New ‘FabricScape’ Bug in Microsoft Azure Service Fabric Impacts Linux Workloads

Cybersecurity researchers from Palo Alto Networks Unit 42 disclosed details of a new security flaw affecting Microsoft’s Service Fabric that could be exploited to obtain elevated permissions and sixteen control of all nodes in a cluster.

The issue, which has been dubbed FabricScape (CVE-2022-30137), could only be weaponized on containers that are configured to have runtime access. It has been remediated as of June 14, 2022, in Service Fabric 9.0 Cumulative Update 1.0.

Azure Service Fabric is Microsoft’s platform-as-a-service (PaaS) and a container orchestrator solution used to build and deploy microservices-based cloud applications across a cluster of machines.

“The vulnerability enables a bad actor, with access to a compromised container, to escalate privileges and gain control of the resource’s host SF node and the entire cluster,” Microsoft said as part of the coordinated disclosure process. “Though the bug exists on both Operating System (OS) platforms, it is only exploitable on Linux; Windows has been thoroughly vetted and found not to be vulnerable to this attack.”

A Service Fabric cluster is a network-connected set of several nodes (Windows Server or Linux), each of which are designed to manage and execute applications that consist of microservices or containers.

The vulnerability identified by Unit 42 resides in a component called Diagnostics Collection Agent (DCA) that’s responsible for gathering container log information and relates to what’s called a “symlink race.”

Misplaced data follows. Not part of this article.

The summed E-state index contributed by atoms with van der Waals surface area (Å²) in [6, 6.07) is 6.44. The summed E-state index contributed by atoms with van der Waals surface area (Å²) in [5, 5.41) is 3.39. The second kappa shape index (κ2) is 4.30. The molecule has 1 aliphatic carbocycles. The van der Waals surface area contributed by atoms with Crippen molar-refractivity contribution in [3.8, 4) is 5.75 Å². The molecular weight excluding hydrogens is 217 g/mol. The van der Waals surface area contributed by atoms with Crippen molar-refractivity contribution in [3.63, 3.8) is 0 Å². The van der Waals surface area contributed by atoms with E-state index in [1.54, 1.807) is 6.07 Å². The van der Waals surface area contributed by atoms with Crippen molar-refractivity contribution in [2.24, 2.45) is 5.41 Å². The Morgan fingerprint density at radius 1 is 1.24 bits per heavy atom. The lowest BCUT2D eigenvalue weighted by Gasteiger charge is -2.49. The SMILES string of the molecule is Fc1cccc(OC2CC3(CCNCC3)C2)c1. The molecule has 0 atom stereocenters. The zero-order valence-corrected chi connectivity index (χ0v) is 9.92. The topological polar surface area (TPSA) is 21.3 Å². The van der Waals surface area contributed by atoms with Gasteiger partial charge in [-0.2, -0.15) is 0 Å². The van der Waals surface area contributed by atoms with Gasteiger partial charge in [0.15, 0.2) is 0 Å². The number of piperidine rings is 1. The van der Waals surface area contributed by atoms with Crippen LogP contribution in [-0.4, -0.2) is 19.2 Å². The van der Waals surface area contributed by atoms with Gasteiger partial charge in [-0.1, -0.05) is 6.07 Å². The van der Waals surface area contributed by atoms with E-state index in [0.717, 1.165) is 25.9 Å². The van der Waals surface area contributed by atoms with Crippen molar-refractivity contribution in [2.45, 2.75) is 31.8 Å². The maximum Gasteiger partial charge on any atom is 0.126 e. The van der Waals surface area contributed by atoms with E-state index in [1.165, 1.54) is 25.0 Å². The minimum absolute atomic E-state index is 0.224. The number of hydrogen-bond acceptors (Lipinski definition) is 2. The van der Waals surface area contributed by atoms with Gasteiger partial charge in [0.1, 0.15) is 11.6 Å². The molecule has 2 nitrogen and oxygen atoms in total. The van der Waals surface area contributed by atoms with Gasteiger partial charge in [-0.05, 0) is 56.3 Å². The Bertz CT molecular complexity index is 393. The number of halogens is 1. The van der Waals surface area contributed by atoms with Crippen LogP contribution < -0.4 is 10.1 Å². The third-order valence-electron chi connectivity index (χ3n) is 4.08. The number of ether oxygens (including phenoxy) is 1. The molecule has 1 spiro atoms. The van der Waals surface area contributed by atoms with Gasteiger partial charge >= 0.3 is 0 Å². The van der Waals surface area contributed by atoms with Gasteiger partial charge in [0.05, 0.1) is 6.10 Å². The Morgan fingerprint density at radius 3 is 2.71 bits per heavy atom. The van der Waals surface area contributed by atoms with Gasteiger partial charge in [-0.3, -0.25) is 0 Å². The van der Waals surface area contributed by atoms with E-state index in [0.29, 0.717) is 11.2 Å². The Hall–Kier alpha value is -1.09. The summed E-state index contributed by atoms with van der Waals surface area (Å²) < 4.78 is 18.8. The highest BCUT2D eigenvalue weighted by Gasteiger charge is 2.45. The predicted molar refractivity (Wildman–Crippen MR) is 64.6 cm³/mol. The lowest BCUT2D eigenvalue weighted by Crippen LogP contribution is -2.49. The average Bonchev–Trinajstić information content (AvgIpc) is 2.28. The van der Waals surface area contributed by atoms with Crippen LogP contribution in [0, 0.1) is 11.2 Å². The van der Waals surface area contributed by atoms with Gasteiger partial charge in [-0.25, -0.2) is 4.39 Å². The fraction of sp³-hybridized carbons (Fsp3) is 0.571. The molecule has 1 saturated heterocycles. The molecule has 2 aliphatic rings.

In a demonstrated proof-of-concept (PoC) exploit, an attacker already with access to a containerized workload could substitute a file read by the agent (“ProcessContainerLog.txt”) with a rogue symbolic link that could then be leveraged to overwrite any arbitrary file considering DCA runs as root on the node.

“While this behavior can be observed on both Linux containers and Windows containers, it is only exploitable in Linux containers because in Windows containers unprivileged actors cannot create symlinks in that environment,” Unit 42 researcher Aviv Sasson said.

CyberSecurity

Code execution is subsequently achieved by taking advantage of the flaw to override the “/etc/environment” file on the host, followed by exploiting an internal hourly cron job that runs as root to import malicious environment variables and load a rogue shared object on the compromised container that grants the attacker a reverse shell in the context of root.

“In order to gain code execution, we used a technique called dynamic linker hijacking. We abused the LD_PRELOAD environment variable,” Sasson explained. “During the initialization of a new process, the linker loads the shared object that this variable points to, and with that, we inject shared objects to the privileged cron jobs on the node.

Although there is no evidence that the vulnerability has been exploited in real-world attacks to date, it’s crucial that organizations take immediate action to determine if their environments are susceptible and implement the patches.

Microsoft has also urged organizations using the service to review containerized workloads in both Linux and Windows environments and take additional measures to create isolation modes when considering hosting untrusted applications and remove their access to the Service Fabric runtime.

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